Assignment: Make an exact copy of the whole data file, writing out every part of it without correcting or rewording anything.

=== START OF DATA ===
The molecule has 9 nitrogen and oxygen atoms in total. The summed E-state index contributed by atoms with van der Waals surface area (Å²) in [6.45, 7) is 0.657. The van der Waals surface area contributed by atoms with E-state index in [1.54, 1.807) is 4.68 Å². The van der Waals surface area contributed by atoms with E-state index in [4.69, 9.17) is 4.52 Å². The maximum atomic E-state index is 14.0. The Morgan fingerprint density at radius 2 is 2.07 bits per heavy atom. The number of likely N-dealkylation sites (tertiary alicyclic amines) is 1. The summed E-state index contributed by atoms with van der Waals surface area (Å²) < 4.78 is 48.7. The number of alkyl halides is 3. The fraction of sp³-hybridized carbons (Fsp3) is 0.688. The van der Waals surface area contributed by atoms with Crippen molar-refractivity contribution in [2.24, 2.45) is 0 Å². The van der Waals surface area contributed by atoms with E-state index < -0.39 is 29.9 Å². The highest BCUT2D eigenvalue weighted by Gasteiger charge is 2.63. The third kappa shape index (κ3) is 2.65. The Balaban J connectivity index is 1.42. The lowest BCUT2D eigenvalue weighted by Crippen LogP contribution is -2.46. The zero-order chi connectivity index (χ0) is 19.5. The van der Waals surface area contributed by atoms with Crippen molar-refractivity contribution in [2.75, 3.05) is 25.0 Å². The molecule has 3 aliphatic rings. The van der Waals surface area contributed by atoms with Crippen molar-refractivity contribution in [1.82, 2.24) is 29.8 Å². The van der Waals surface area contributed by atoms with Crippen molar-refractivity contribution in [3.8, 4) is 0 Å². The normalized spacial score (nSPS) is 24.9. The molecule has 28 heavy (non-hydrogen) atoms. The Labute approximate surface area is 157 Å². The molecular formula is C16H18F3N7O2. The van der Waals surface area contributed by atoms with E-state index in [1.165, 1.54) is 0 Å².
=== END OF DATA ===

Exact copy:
The molecule has 9 nitrogen and oxygen atoms in total. The summed E-state index contributed by atoms with van der Waals surface area (Å²) in [6.45, 7) is 0.657. The van der Waals surface area contributed by atoms with E-state index in [1.54, 1.807) is 4.68 Å². The van der Waals surface area contributed by atoms with E-state index in [4.69, 9.17) is 4.52 Å². The maximum atomic E-state index is 14.0. The Morgan fingerprint density at radius 2 is 2.07 bits per heavy atom. The number of likely N-dealkylation sites (tertiary alicyclic amines) is 1. The summed E-state index contributed by atoms with van der Waals surface area (Å²) < 4.78 is 48.7. The number of alkyl halides is 3. The fraction of sp³-hybridized carbons (Fsp3) is 0.688. The van der Waals surface area contributed by atoms with Crippen molar-refractivity contribution in [2.24, 2.45) is 0 Å². The van der Waals surface area contributed by atoms with E-state index < -0.39 is 29.9 Å². The highest BCUT2D eigenvalue weighted by Gasteiger charge is 2.63. The third kappa shape index (κ3) is 2.65. The Balaban J connectivity index is 1.42. The lowest BCUT2D eigenvalue weighted by Crippen LogP contribution is -2.46. The zero-order chi connectivity index (χ0) is 19.5. The van der Waals surface area contributed by atoms with Crippen molar-refractivity contribution in [2.75, 3.05) is 25.0 Å². The molecule has 3 aliphatic rings. The van der Waals surface area contributed by atoms with Crippen molar-refractivity contribution in [1.82, 2.24) is 29.8 Å². The van der Waals surface area contributed by atoms with Crippen molar-refractivity contribution in [3.8, 4) is 0 Å². The normalized spacial score (nSPS) is 24.9. The molecule has 28 heavy (non-hydrogen) atoms. The Labute approximate surface area is 157 Å². The molecular formula is C16H18F3N7O2. The van der Waals surface area contributed by atoms with E-state index in [1.165, 1.54) is 0 Å².